Edgar and his sister had it entirely to themselves. Shouldn’t they have been happy? We should have thought ourselves in heaven! . . . Edgar stood on the hearth weeping silently, and in the middle of the table sat a little dog, shaking its paw and yelping; which, from their mutual accusations, we understood they had nearly pulled in two between them. The idiots! That was their pleasure! to quarrel who should hold a heap of warm hair, and each begin to cry because both, after struggling to get it, refused to take it.
Heathcliff describes to Nelly his first impressions of Edgar as a child. Edgar lived in complete luxury, often not appreciating what he had, and then judged others for not having the same privileges. The judgment Heathcliff feels from Edgar and so many others in his life plays a significant role in turning him into a jealous, evil, and vengeful man.
[Y]oung Linton entered, his face brilliant with delight at the unexpected summons he had received. . . . He had a sweet, low manner of speaking, and pronounced his words as you do: that’s less gruff than we talk here, and softer.
Nelly describes Edgar Linton when he comes to visit Catherine early in their relationship. Catherine has noted the contrast between Edgar and Heathcliff in Edgar’s gentleness and good manners. Nelly’s description also reveals how early Edgar’s heartfelt admiration for Catherine started.
Edgar did not mean to entertain him with any high flights of passion . . . ‘I’ve been so far forbearing with you, sir,’ he said quietly; ‘not that I was ignorant of your miserable, degraded character, but I felt you were only partly responsible for that; and Catherine wishing to keep up your acquaintance, I acquiesced—foolishly. Your presence is a moral poison…for that cause, and to prevent worse consequences, I shall deny you hereafter admission into this house, and give notice now that I require your instant departure.’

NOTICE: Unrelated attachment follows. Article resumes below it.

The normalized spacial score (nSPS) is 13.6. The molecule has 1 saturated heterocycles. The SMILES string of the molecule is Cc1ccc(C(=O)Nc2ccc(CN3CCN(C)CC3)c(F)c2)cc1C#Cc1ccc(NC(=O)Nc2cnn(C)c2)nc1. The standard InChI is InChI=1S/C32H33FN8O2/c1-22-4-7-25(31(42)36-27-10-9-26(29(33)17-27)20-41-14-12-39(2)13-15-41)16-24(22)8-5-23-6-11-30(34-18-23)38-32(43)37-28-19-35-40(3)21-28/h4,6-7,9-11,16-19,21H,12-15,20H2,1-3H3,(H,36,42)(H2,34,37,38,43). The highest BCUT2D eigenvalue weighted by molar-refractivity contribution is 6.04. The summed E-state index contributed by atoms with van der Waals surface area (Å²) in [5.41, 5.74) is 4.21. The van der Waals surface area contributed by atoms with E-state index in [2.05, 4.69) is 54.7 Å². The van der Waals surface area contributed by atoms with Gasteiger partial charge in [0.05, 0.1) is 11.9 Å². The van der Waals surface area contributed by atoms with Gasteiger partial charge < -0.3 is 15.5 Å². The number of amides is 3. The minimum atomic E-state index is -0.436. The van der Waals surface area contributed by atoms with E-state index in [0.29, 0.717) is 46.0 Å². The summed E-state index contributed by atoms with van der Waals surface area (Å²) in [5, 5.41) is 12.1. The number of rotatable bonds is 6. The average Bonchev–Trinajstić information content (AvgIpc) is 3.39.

Edgar Linton addresses Heathcliff after one of Heathcliff’s visits at Thrushcross Grange. Despite being angry and feeling provoked by Heathcliff, Edgar maintains a calm, rational demeanor when asking Heathcliff to leave and not return. Edgar Linton’s ability to collect his emotions and stay calm in difficult situations attests to the strength of his character.
‘Will you give up Heathcliff hereafter, or will you give up me? It is impossible for you to be
myfriend and hisat the same time; and I absolutely requireto know which you choose.’
Edgar gives Catherine an ultimatum regarding her friendship with Heathcliff. As he makes his expectations clear, Edgar remains calm and rational in his request. Once again, Edgar proves himself a true gentleman even in the most stressful situations. While most would appreciate this behavior as evidence of good character, Catherine interprets his demeanor as weak and emotionless, which adds fuel to the conflict.
Edgar Linton had his head laid on the pillow, and his eyes shut. His young and fair features were almost as deathlike as those of the form beside him, and almost as fixed: but
hiswas the hush of exhausted anguish, and hersof perfect peace.
Nelly Dean describes the scene after Catherine dies, explaining how Edgar Linton appears as deathlike as Catherine due to his grief and sadness. Prior to Catherine’s death, Edgar dotes on Catherine, and despite her continued deception in continuing to see Heathcliff, Edgar forgives her and loves her anyway. His genuine love and subsequent grief reveal his loyal and upstanding character.